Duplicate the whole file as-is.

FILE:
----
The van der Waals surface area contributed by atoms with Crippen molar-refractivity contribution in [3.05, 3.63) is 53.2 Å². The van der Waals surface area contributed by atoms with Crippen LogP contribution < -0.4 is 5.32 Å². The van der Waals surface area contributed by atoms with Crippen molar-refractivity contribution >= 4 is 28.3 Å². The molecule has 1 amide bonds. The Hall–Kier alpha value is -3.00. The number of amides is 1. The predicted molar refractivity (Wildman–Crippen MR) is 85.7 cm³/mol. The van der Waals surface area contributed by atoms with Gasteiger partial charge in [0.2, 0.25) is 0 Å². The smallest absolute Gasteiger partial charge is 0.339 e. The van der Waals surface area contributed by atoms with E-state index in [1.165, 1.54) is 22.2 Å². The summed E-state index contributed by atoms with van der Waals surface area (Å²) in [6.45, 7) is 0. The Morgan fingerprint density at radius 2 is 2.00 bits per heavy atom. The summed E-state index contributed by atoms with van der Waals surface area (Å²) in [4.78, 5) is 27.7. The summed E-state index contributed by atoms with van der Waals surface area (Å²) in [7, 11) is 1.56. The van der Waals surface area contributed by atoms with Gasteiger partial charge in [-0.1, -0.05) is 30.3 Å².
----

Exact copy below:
The van der Waals surface area contributed by atoms with Crippen molar-refractivity contribution in [3.05, 3.63) is 53.2 Å². The van der Waals surface area contributed by atoms with Crippen LogP contribution < -0.4 is 5.32 Å². The van der Waals surface area contributed by atoms with Crippen molar-refractivity contribution >= 4 is 28.3 Å². The molecule has 1 amide bonds. The Hall–Kier alpha value is -3.00. The number of amides is 1. The predicted molar refractivity (Wildman–Crippen MR) is 85.7 cm³/mol. The van der Waals surface area contributed by atoms with Gasteiger partial charge in [0.2, 0.25) is 0 Å². The smallest absolute Gasteiger partial charge is 0.339 e. The van der Waals surface area contributed by atoms with E-state index in [1.165, 1.54) is 22.2 Å². The summed E-state index contributed by atoms with van der Waals surface area (Å²) in [6.45, 7) is 0. The Morgan fingerprint density at radius 2 is 2.00 bits per heavy atom. The summed E-state index contributed by atoms with van der Waals surface area (Å²) in [4.78, 5) is 27.7. The summed E-state index contributed by atoms with van der Waals surface area (Å²) in [7, 11) is 1.56. The van der Waals surface area contributed by atoms with Gasteiger partial charge in [-0.1, -0.05) is 30.3 Å².